Promote Cross-Strait Peace, Increase Public Welfare
China Times editorial (Taipei, Taiwan, ROC)
October 18, 2011
Summary:In his "Golden Decade, National Vision" press conference, President Ma Ying-jeou set forth his proposal for a cross-Strait peace agreement, to be signed some time in the coming decade. A decade seems far away. But establishing a foundation for peaceful cross-Strait coexistence is a vast and difficult undertaking. We have a responsibility to the nation's future and to the public welfare. Therefore we must begin thinking seriously about how we can make it happen.
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In his "Golden Decade, National Vision" press conference, President Ma Ying-jeou set forth his proposal for a cross-Strait peace agreement, to be signed some time in the coming decade. A decade seems far away. But establishing a foundation for peaceful cross-Strait coexistence is a vast and difficult undertaking. We have a responsibility to the nation's future and to the public welfare. Therefore we must begin thinking seriously about how we can make it happen.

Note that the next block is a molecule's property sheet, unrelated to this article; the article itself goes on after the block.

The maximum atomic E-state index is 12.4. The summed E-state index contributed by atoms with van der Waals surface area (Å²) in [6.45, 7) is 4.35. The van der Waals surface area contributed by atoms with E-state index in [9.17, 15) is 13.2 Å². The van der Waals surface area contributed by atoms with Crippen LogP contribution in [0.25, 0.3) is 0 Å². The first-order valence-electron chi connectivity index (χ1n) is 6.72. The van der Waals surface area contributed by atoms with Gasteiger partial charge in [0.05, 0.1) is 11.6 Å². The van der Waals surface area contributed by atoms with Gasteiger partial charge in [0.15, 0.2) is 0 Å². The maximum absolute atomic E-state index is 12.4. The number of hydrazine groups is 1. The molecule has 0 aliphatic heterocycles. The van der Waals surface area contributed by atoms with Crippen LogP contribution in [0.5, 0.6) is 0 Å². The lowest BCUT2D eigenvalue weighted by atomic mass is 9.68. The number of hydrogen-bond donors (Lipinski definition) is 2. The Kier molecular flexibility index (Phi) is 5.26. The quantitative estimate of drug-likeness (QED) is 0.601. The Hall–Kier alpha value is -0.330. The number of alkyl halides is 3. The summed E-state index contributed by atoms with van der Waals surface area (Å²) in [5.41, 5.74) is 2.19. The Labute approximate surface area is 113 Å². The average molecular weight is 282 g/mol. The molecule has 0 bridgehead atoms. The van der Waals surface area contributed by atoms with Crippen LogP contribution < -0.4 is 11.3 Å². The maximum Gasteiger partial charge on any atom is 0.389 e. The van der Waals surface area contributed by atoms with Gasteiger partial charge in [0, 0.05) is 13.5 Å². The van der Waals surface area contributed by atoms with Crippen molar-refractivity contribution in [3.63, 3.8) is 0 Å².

President Ma proposed a peace agreement. He also listed three prerequisites: a high degree of public support, a pressing national need, and legislative oversight. These three prerequisites are essential in any democracy. The Republic of China is a democratic republic, Any policy must be endorsed by the public. It must be subject to legislative oversight. This goes without saying. President Ma said the government's approach to any cross-Strait peace agreement would be "gradual, prudent, and discrete." He said it would not sign for the sake of signing, and that it has no timetable. A peace agreement is not the government's highest priority item at the moment. But by raising the subject, he has effectively linked cross-Strait policy to the presidential election. He has encouraged voters to choose between progress toward a cross-Strait peace agreement or inaction, uncertainty, and the continued possibility of a cross-Strait war.